Thousands of people relocated to a tent camp after fires destroyed Europe’s largest refugee facility on the Greek island of Lesbos will have to endure the winter in the rudimentary settlement.
As Greece faced criticism from the continent’s main human rights watchdog, the Committee for the Prevention of Torture, for the dire conditions in several of its refugee detention centers, officials admitted that asylum seekers they would have to languish in the settlement well into the new year.
“It is problematic,” said Giorgos Koumoutsakos, Athens’ alternate minister for migration and asylum policy. “A new camp needs to be built from scratch and an agreement on its location has not yet been reached. It is impossible to have a new state-of-the-art facility ready before next summer. “
Almost 8,000 people live in the camp, established as part of an emergency response to the fires that ravaged the infamous and overcrowded Moria reception center in September. The new camp, on a former firing range just meters from the sea, was meant to be temporary. The lack of infrastructure has meant that the extensive facility is totally dependent on the water tanks.
The Greek government recently signed a € 121 million agreement with the EU to establish new reception and identification centers in Samos, Kos and Leros. This week, it promised to complete construction of improved facilities on all of its front-line Aegean islands by fall 2021.
In what would be a review of containment policies that have trapped thousands of people in outposts, the government also promised that no asylum seekers would stay on any island for more than six months.
About 19,000 people live in overcrowded camps in Greece, having tried to reach Europe from the shores of Turkey. “Our asylum system is now working very quickly,” Koumoutsakos said. “About 80,000 applications have been processed in the last nine months.”
But a report released by the Council of Europe’s Committee for the Prevention of Torture on Thursday called out Greek authorities for their handling of the refugees. It found that, five years after nearly a million Syrians fleeing the civil war traversed Lesbos alone, Greece’s response was still far from acceptable, citing allegations of ill-treatment by the police, the coast guard and the military. . In some cases, the miserable conditions of detention amounted to “an affront to human dignity”.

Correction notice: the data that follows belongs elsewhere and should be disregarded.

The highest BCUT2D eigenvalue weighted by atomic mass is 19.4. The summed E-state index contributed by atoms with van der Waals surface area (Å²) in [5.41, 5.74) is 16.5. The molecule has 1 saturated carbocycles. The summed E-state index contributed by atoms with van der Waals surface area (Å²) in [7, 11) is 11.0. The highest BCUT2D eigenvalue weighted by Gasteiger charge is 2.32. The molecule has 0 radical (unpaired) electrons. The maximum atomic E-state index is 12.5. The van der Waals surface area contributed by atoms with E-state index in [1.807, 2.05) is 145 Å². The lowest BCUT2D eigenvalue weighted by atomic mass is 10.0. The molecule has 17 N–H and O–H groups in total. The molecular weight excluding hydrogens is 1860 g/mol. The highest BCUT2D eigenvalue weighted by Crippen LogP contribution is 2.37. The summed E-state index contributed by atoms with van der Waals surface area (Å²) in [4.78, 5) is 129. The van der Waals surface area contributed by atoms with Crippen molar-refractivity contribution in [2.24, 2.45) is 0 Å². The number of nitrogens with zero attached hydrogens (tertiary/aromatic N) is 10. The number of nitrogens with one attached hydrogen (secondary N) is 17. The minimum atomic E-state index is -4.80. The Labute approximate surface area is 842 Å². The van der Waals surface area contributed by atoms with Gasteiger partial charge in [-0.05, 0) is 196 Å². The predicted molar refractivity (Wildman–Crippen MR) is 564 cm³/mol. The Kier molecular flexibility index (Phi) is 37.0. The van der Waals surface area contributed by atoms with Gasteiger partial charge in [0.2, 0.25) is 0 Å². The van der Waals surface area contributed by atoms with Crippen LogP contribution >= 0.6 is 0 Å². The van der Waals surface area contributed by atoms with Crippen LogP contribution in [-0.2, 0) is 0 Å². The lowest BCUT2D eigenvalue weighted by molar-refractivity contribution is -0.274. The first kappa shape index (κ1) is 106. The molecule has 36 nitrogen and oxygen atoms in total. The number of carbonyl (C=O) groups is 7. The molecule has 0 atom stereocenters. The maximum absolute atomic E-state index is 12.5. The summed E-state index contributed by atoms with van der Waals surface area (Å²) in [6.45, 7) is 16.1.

“Of course, the CTP recognizes the immense difficulties Greece faces in managing massive migratory flows at the EU’s external borders,” said Mark Kelly, first vice-chair of the committee, who led the delegation that visited Greece in March. “However, under no circumstances should dealing with these pressures be allowed to degenerate into keeping men, women and children in conditions that could be considered inhuman and degrading.”
The report, which called for an end to the illegal rejections after “consistent and credible allegations” of the forcible expulsion of refugees to Turkey, said delegates had seen 93 people crammed into two police cells in the port of Samos. The detainees included 20 babies, while three of the 15 women were pregnant. None of the cells were equipped with heating, beds or mattresses. One, measuring 42 square meters, had capacity for 43 people, while a second, measuring just over 32 square meters, had capacity for 50 people.
“The toilets in the cell without partitions were blocked and emitted a foul stench to the rest of the cell… the migrants [we] they had not had access to a shower for more than two weeks and were not given soap to wash their hands. Those arriving had not been informed of their rights, as was also the case in Evros, the land border region that the committee visited.
Kelly said authorities were taking a “punitive approach.” “Apparently the belief remains that harsh conditions will deter immigrants from reaching Greece, regardless of the factors that push people to risk their lives to enter the country,” he said.
The anti-torture committee questioned the role and involvement of the EU border agency, Frontex, in pushback operations which, in some cases, had the effect of separating children from forcibly expelled parents through from the land border with Turkey.
Since Ankara’s threat to open the doors to hundreds of thousands of refugees earlier this year, Athens has taken unprecedented steps to strengthen its borders, with the backing of the EU.
The Greek government has issued a 25-page response challenging the report’s findings and its allegations of abuse. “Whenever there are accusations [of misconduct] they are always examined, ”Koumoutsakos said. “It is a constant challenge to protect our borders. Turkey has a group of 4 million refugees that it could choose to use again for geopolitical purposes. “
He called the border crisis “a great lesson for all of us,” and said: “There is no way that our competent authorities will not respect international laws and norms. We are the shield of Europe and they have congratulated us for the work we are doing ”.
Digsmak is a news publisher with over 12 years of reporting experiance; and have published in many industry leading publications and news sites.